“We had our hot-water heater freeze solid because the temperature dropped below 10, and that was money we had to pay out,” Sharnette said.
“And I remember, I think in the second week [of having the truck], our generator was stolen (which cost $6,000),” Terrence King added.
Sharnette, however, is a woman of faith, which, she said, keeps her encouraged. While driving to acquire the LLC registration for SkyView 22, she grew discouraged and was about to go home.
But then she noticed a tractor-trailer in front of her with the words “sky view” plastered on its back.
“Nobody know nothing about Sky View; I ain’t told nobody about Sky View,” she said. “So when I’m ’bout to give up, and I see that…that’s signs; keep going. He got more for you.”
Sharnette snapped a photo of the sign, which she uses as a source of motivation when she gets disheartened.
“I would’ve gave up five times already if it wasn’t for that picture, because we’ve been through a lot trying to get this going.”
On the path to expansion
The couple wanted to give themselves five years before opening a physical store. But in October 2021, Terrence entered Walmart to shop regularly.
As he was pushing his shopping cart, what used to be Subway had now become a vacant space, making him do a double take.
Terrence called his wife and told her about the space.
Although Sharnette hadn’t envisioned their restaurant being inside a Walmart, she began calling Walmart Corp. to inquire about the space.
Covid delayed their original May 2021 construction date, so construction officially began in March 2022.
It took contractors approximately four months to build out the space.
Sharnette brought in local interior designer Fatima Lewis of Sage & Tima Designs to design the inside.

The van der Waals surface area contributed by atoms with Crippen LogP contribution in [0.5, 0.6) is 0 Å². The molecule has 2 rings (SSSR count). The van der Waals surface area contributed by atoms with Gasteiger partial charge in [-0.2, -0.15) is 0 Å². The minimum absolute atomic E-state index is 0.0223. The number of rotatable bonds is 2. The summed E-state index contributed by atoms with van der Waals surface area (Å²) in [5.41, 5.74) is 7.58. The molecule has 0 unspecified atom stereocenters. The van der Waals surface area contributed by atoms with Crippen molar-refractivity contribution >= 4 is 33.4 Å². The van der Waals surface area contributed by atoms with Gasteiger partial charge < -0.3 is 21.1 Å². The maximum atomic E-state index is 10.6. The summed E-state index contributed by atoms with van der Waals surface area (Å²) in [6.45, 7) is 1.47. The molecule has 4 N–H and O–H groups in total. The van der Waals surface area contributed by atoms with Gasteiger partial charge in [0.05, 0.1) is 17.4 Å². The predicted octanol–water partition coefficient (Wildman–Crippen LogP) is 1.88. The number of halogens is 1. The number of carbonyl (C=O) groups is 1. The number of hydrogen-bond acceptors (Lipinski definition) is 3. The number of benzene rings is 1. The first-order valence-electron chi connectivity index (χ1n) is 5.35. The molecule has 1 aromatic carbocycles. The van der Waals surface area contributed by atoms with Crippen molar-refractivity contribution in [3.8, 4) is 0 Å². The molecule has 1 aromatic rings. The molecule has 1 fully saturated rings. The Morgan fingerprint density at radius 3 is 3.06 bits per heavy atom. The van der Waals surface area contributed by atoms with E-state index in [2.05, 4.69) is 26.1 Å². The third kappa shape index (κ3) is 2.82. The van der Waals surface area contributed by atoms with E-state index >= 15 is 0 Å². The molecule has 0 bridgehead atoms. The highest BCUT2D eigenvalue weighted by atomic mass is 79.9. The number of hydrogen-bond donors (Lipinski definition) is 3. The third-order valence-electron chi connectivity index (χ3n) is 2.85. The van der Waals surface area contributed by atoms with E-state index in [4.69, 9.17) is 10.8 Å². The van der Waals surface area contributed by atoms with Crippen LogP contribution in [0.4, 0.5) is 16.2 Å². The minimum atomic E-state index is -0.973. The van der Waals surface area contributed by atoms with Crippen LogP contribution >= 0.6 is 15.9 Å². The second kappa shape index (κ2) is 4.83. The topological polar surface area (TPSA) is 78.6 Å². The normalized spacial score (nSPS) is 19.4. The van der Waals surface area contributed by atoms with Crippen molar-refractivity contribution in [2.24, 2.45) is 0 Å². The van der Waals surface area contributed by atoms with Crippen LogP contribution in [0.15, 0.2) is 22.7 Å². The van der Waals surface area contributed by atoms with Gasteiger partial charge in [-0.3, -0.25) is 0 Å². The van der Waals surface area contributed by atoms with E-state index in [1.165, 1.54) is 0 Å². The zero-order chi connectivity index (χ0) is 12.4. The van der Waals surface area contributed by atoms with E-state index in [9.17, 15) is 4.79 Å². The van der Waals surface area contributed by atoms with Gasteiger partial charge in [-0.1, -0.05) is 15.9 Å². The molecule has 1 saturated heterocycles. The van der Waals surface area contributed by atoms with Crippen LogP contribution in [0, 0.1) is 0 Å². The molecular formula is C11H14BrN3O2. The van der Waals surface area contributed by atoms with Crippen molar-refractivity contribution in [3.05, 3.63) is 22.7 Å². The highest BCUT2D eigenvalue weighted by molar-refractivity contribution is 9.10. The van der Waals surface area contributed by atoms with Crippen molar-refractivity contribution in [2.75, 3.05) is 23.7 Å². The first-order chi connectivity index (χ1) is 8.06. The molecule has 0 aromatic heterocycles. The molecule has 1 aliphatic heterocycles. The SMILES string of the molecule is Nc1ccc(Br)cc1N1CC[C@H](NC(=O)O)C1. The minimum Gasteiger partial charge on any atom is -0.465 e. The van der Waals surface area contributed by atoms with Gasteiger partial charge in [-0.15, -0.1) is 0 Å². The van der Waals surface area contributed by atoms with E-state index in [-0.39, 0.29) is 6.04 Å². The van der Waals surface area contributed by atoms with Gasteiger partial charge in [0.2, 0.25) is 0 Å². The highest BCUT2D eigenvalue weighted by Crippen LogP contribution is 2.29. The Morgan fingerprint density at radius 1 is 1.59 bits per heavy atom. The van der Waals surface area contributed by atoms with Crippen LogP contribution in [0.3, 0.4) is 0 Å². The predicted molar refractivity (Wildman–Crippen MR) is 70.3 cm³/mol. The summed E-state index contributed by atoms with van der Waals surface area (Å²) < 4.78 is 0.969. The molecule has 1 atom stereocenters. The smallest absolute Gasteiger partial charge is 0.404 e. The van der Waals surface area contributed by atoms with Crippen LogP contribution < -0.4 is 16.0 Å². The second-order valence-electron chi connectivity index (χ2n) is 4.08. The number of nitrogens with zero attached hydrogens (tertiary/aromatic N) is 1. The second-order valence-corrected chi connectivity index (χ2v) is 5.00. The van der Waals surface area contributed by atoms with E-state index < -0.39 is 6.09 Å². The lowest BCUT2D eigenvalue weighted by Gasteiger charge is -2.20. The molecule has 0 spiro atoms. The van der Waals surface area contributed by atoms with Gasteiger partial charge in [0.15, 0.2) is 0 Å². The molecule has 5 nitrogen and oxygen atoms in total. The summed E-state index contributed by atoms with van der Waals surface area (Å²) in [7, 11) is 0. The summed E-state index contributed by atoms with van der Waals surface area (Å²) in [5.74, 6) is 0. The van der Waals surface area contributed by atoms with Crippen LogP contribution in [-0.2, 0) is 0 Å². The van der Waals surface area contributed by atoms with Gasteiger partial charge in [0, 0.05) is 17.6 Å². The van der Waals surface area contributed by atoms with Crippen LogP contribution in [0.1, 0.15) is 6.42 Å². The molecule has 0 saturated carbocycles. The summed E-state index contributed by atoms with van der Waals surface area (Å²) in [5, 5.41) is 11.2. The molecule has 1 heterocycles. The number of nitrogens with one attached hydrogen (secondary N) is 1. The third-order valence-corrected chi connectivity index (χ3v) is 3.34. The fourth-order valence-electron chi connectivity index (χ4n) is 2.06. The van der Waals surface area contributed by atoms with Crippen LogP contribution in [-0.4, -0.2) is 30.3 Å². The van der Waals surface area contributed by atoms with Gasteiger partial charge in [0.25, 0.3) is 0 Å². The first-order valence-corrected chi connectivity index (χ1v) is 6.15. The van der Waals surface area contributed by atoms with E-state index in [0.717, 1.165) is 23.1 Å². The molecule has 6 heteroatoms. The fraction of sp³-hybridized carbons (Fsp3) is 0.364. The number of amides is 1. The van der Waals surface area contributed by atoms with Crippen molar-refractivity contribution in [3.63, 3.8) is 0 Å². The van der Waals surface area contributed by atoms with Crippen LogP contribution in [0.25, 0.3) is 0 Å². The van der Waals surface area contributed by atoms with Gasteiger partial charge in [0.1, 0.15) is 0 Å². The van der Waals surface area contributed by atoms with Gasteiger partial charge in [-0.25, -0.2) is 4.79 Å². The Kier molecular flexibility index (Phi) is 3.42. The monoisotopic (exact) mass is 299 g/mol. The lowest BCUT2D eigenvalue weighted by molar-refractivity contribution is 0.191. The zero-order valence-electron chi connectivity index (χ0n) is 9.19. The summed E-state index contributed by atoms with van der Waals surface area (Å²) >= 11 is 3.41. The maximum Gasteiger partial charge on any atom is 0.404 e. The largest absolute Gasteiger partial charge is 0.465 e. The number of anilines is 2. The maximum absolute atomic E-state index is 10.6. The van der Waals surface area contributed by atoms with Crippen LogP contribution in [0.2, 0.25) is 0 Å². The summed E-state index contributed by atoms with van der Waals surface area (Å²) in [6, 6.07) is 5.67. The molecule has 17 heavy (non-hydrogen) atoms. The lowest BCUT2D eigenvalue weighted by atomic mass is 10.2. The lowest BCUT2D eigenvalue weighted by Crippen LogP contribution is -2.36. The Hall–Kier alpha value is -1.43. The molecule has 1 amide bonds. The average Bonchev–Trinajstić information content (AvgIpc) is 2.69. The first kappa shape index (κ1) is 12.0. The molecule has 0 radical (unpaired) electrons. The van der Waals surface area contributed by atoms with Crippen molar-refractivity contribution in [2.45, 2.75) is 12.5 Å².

Lewis was referred to the Kings by a client and worked with Sharnette just two months before the restaurant was set to open.
After hearing their story, Lewis wanted to ensure that she designed a space that allowed the couple and their customers to feel at home.
“Listening to her talk about her son and how it was a dark period for her, I think that I needed to bring some joy,” Lewis told me in a phone interview.
Lewis added African art and motifs. Additionally, Lewis said she wanted to bring in durable furniture that could handle shopping carts bumping into them.
The restaurant’s final design includes silver standard-height and bar-height tables and chairs. A black and white motif wall and blue-themed art pieces decorate the restaurant’s interior.
SkyView22 officially opened to the public on Jan. 14, 2023.
A rooftop restaurant is the ultimate goal
“One of the guys in corporate, last week, told her he sees us in more stores,” Terrence said.
The couple said they would be open to establishing a franchise but want to get through their first year of having a physical location.
But, Sharnette said, her dream is to have a restaurant somewhere on a rooftop, overlooking the Charlotte skyline.
For now, Terrence works a the Belmont restaurant full-time, managing operations. Sharnette, still working part-time at FedEx, plans to transition in 2024.
“At first, I wasn’t inclined to put [our story] out there,” she told me, after initially declining to talk with QCity Metro, “you know with it being so personal.”
“But,” she said, “I think when I’m seeing these kids commit suicide, and I think of my son, I think maybe if they had someone to talk to or knew someone’s story, maybe it would stop them.”